English Premier League’s Lack of Premier-ness

This piece will make a ton of sense to my British and European readers, likely less so to those of you from the States. The English Premier League has been not so great at finishing well let alone winning in the Champions League.

Super briefly, English football—soccer—has a whole bunch of teams that play at different levels. Kind of like the US minor leagues, but without the affiliation of minor league teams to major league teams. That is, every team for itself. The Premier League is the top rung. (Every year, the worst teams in the Premier League are dropped into the minors and the very best from the minors move up into the Premier League.) This league includes the ones even Americans have heard of: Manchester, Arsenal, Chelsea. And maybe even Liverpool. Liverpool is playing today to make it into the Champions League finals.

(Full disclosure: I always say if I had to pick an English team to follow it would be Liverpool. Why? Because they are owned by Fenway Sports Group, the same group that owns the Boston Red Sox.)

The thing is that as well known as many of these teams are, they have been faring not well in the Champions League, which is like the Premier League but of all European football. That is, the best teams from every top league in all of Europe compete for a European trophy. FiveThirtyEight explored some reasons why, but also included a nice graphic to showcase the relative failures of the Premier League teams.

Making it through the Champions League…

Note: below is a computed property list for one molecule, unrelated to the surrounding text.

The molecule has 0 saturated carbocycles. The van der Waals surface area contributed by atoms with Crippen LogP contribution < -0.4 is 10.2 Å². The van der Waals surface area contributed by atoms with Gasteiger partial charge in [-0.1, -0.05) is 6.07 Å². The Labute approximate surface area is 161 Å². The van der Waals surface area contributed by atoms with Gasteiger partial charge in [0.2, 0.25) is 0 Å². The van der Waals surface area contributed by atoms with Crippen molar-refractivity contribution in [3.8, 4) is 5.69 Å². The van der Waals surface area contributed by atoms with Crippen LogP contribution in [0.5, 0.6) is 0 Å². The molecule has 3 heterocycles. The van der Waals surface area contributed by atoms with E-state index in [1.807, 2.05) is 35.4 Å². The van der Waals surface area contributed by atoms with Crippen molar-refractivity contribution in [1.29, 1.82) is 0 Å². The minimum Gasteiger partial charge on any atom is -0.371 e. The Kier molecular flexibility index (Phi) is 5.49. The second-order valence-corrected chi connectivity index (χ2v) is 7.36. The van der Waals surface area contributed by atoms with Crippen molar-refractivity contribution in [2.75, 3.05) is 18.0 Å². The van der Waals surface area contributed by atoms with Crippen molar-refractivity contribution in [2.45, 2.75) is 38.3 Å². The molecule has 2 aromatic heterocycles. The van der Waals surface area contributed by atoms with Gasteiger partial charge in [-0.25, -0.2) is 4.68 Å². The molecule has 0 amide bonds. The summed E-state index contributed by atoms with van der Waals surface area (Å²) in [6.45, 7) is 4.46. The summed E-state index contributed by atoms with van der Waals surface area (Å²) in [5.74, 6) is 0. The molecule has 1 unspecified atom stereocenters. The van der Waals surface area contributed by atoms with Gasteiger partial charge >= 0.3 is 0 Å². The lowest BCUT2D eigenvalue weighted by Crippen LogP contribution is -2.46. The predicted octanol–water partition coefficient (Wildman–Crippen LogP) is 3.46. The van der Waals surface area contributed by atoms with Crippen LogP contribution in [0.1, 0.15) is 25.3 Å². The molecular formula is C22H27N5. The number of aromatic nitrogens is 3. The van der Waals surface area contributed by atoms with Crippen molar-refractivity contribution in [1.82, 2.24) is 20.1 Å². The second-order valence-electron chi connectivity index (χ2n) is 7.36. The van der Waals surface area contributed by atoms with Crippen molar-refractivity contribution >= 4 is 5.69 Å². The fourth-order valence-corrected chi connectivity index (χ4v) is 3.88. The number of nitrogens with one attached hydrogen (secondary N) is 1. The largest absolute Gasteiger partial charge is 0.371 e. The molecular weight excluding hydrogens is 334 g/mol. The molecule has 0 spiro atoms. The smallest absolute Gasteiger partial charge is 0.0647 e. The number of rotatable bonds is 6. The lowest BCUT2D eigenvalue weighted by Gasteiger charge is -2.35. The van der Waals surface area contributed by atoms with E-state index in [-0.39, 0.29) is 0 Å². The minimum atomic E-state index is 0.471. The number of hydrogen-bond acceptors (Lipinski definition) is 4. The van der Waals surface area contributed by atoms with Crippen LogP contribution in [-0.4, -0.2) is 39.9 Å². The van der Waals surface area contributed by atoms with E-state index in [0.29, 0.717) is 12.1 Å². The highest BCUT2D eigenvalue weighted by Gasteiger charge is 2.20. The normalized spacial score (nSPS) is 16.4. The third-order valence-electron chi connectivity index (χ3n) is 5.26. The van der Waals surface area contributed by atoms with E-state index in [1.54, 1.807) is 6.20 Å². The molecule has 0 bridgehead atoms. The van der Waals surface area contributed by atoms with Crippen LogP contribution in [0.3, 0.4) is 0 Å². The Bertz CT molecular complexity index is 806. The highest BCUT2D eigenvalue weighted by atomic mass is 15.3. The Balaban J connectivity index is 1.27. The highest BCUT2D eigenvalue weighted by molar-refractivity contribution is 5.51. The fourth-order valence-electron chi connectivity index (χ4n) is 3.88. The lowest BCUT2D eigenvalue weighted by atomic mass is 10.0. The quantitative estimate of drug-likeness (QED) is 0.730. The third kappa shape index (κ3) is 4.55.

Making it through the Champions League…

The chart makes nice use of grouped bar charts showing the number of teams from each league at each stage of the playoffs. The designers made good use of labelling, especially at the top to indicate to which country each league belongs. My only question would be is whether these make sense from the top down, as they presently are, or if they would work better bottom up, in that the winning team has to climb their way to victory.

To be honest, I am not really sure which approach would work best. I think it might be even odds. Either way, Liverpool plays Roma later today.

Credit for the piece goes to Tim Wigmore.

The Internationalism in Sport

Whilst away, I came upon this piece in the following of my offseason baseball news. The New York Times published it between Christmas and New Years and the piece looks at the origins of sports persons in European football leagues compared to several American sports leagues, including American football, baseball, and basketball.

I was most confused by US women's football, which I had not realised has not been a single continuous organisation
I was most confused by US women’s football, which I had not realised has not been a single continuous organisation

The piece features an opening set of small multiples comparing all the leagues. Maddeningly, I wanted details and mouseovers and annotations at the start. Fortunately, as the reader continues through the article, each small multiple becomes big and the reader can explore the details of the league.